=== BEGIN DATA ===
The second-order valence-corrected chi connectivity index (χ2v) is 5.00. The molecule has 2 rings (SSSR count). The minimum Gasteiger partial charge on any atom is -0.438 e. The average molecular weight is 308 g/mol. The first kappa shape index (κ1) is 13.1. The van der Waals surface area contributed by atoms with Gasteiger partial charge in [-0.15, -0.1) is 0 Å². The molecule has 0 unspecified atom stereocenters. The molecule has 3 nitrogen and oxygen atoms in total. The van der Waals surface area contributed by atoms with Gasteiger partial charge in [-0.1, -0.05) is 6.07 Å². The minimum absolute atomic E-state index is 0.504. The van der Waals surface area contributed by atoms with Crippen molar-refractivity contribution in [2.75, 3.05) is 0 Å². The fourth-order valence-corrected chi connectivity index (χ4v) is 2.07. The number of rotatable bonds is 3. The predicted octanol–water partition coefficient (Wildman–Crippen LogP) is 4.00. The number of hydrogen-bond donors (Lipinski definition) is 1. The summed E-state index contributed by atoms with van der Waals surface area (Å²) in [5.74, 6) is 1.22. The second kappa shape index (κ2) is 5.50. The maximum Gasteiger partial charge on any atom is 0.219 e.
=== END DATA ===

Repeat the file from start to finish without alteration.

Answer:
The second-order valence-corrected chi connectivity index (χ2v) is 5.00. The molecule has 2 rings (SSSR count). The minimum Gasteiger partial charge on any atom is -0.438 e. The average molecular weight is 308 g/mol. The first kappa shape index (κ1) is 13.1. The van der Waals surface area contributed by atoms with Gasteiger partial charge in [-0.15, -0.1) is 0 Å². The molecule has 0 unspecified atom stereocenters. The molecule has 3 nitrogen and oxygen atoms in total. The van der Waals surface area contributed by atoms with Gasteiger partial charge in [-0.1, -0.05) is 6.07 Å². The minimum absolute atomic E-state index is 0.504. The van der Waals surface area contributed by atoms with Crippen molar-refractivity contribution in [2.75, 3.05) is 0 Å². The fourth-order valence-corrected chi connectivity index (χ4v) is 2.07. The number of rotatable bonds is 3. The predicted octanol–water partition coefficient (Wildman–Crippen LogP) is 4.00. The number of hydrogen-bond donors (Lipinski definition) is 1. The summed E-state index contributed by atoms with van der Waals surface area (Å²) in [5.74, 6) is 1.22. The second kappa shape index (κ2) is 5.50. The maximum Gasteiger partial charge on any atom is 0.219 e.